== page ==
Hyperopia or farsightedness in our patients affects your ability to see objects clearly that are close by. This condition occurs when the eye is shorter than normal or its cornea or lens isn’t curved as much as it should be. This makes images focus behind the retina instead of on it, blurring vision when objects are nearby.
Hyperopia affects 5–10% of people in the U.S. About 12 million Americans over 40 suffer from this common refractive error.
You’ll probably notice changes in your vision if you develop hyperopia; however, some of our patients, especially children, may not notice farsightedness. Other symptoms of this condition include:
Hyperopia can be minor or severe. It’s almost always easily treated by using corrective lenses. You may also opt to permanently fix your vision through refractive surgery procedures such as Conductive Keratoplasty (CK) and LASIK. Laser eye surgery for vision problems like hyperopia requires that you have acceptable eye health, active tear ducts, thick corneas and be over the age of 18.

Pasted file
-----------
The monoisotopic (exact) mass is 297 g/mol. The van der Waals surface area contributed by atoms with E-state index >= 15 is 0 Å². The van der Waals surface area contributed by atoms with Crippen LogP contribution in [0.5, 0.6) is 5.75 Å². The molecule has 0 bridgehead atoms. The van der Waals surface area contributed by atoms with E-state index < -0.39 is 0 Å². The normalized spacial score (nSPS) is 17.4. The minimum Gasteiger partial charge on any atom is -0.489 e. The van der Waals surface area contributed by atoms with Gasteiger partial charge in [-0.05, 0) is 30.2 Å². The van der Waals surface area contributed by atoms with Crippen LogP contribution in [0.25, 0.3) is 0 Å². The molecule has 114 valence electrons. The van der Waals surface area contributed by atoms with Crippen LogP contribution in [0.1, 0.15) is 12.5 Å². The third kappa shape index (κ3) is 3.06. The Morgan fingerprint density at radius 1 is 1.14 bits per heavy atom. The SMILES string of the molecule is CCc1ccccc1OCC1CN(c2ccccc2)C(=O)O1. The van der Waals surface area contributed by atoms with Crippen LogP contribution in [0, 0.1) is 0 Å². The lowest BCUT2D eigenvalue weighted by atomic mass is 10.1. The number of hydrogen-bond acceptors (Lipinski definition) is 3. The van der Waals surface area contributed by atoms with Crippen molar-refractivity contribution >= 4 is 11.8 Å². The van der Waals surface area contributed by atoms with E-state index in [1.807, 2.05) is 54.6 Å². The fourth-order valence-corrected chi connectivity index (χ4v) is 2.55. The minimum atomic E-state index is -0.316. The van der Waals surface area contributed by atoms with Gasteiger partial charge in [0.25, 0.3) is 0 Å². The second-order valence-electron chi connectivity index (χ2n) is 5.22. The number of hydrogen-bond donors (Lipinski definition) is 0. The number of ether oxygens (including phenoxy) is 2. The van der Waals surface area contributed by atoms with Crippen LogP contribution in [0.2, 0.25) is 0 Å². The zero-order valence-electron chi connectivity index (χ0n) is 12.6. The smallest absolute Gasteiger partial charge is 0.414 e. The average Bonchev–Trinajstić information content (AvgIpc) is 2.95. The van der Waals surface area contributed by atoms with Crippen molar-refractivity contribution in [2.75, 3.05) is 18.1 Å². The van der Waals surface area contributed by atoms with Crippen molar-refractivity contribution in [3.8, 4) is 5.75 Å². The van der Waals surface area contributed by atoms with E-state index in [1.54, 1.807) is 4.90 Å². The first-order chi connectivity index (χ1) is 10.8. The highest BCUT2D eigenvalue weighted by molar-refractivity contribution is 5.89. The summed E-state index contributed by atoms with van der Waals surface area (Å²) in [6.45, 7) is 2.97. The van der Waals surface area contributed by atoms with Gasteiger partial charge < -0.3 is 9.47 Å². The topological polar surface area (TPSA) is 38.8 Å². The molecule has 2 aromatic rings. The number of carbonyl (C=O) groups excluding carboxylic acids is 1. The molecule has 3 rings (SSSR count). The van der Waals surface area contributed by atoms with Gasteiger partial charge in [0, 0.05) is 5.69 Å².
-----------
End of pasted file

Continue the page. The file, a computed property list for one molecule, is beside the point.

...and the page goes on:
If you opt to wear glasses or contacts, your prescription number reflects the degree of your hyperopia. Farsighted prescriptions are positive and begin with a plus sign (+). The higher the number, the more severe your hyperopia is. If you have mild farsightedness, you may only need to wear corrective lenses when looking at objects up close. Reading and using a computer are good examples of times that you’ll need your glasses if you’re diagnosed with hyperopia.
Hyperopia is a progressive condition that can continue worsening as your eyes develop. If you’re concerned you or your child is farsighted, it’s important to schedule an appointment at our Southaven optometry clinic right away. Untreated vision problems can result in a lack of focus, suffering performance at school or work and health conditions like headaches.